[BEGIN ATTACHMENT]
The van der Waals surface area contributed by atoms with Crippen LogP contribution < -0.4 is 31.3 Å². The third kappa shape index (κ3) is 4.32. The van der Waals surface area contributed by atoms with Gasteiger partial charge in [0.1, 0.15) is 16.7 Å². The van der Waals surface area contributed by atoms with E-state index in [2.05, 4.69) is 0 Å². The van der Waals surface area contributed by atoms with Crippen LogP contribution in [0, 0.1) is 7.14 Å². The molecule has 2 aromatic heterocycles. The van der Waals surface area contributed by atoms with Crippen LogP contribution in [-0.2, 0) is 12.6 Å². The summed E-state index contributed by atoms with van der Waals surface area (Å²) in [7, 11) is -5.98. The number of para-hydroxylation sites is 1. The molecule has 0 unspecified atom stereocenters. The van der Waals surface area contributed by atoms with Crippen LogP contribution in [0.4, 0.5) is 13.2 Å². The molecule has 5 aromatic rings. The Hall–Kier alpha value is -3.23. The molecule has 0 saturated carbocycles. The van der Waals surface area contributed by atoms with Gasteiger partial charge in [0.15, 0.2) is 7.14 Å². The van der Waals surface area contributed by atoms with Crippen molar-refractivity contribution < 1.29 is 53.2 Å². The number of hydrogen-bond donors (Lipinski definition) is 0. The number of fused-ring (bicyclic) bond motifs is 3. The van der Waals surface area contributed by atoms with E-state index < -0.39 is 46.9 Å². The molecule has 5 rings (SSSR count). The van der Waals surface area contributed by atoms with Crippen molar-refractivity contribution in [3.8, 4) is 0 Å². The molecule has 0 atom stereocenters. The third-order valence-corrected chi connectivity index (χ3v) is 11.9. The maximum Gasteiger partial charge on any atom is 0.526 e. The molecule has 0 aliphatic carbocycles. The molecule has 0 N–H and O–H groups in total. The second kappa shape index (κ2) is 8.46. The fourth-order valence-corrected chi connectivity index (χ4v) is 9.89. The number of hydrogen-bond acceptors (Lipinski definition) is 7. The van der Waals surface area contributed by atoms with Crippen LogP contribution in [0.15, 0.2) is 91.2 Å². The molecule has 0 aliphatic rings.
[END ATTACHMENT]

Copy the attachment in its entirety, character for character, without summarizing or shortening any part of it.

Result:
The van der Waals surface area contributed by atoms with Crippen LogP contribution < -0.4 is 31.3 Å². The third kappa shape index (κ3) is 4.32. The van der Waals surface area contributed by atoms with Gasteiger partial charge in [0.1, 0.15) is 16.7 Å². The van der Waals surface area contributed by atoms with E-state index in [2.05, 4.69) is 0 Å². The van der Waals surface area contributed by atoms with Crippen LogP contribution in [0, 0.1) is 7.14 Å². The molecule has 2 aromatic heterocycles. The van der Waals surface area contributed by atoms with Crippen LogP contribution in [-0.2, 0) is 12.6 Å². The summed E-state index contributed by atoms with van der Waals surface area (Å²) in [7, 11) is -5.98. The number of para-hydroxylation sites is 1. The molecule has 0 unspecified atom stereocenters. The van der Waals surface area contributed by atoms with Crippen LogP contribution in [0.4, 0.5) is 13.2 Å². The molecule has 5 aromatic rings. The Hall–Kier alpha value is -3.23. The molecule has 0 saturated carbocycles. The van der Waals surface area contributed by atoms with Gasteiger partial charge in [0.15, 0.2) is 7.14 Å². The van der Waals surface area contributed by atoms with Crippen molar-refractivity contribution < 1.29 is 53.2 Å². The number of hydrogen-bond donors (Lipinski definition) is 0. The number of fused-ring (bicyclic) bond motifs is 3. The van der Waals surface area contributed by atoms with E-state index < -0.39 is 46.9 Å². The molecule has 5 rings (SSSR count). The van der Waals surface area contributed by atoms with Crippen molar-refractivity contribution in [3.8, 4) is 0 Å². The molecule has 0 atom stereocenters. The third-order valence-corrected chi connectivity index (χ3v) is 11.9. The maximum Gasteiger partial charge on any atom is 0.526 e. The molecule has 0 aliphatic carbocycles. The molecule has 0 N–H and O–H groups in total. The second kappa shape index (κ2) is 8.46. The fourth-order valence-corrected chi connectivity index (χ4v) is 9.89. The number of hydrogen-bond acceptors (Lipinski definition) is 7. The van der Waals surface area contributed by atoms with Crippen LogP contribution in [0.15, 0.2) is 91.2 Å². The molecule has 0 aliphatic rings.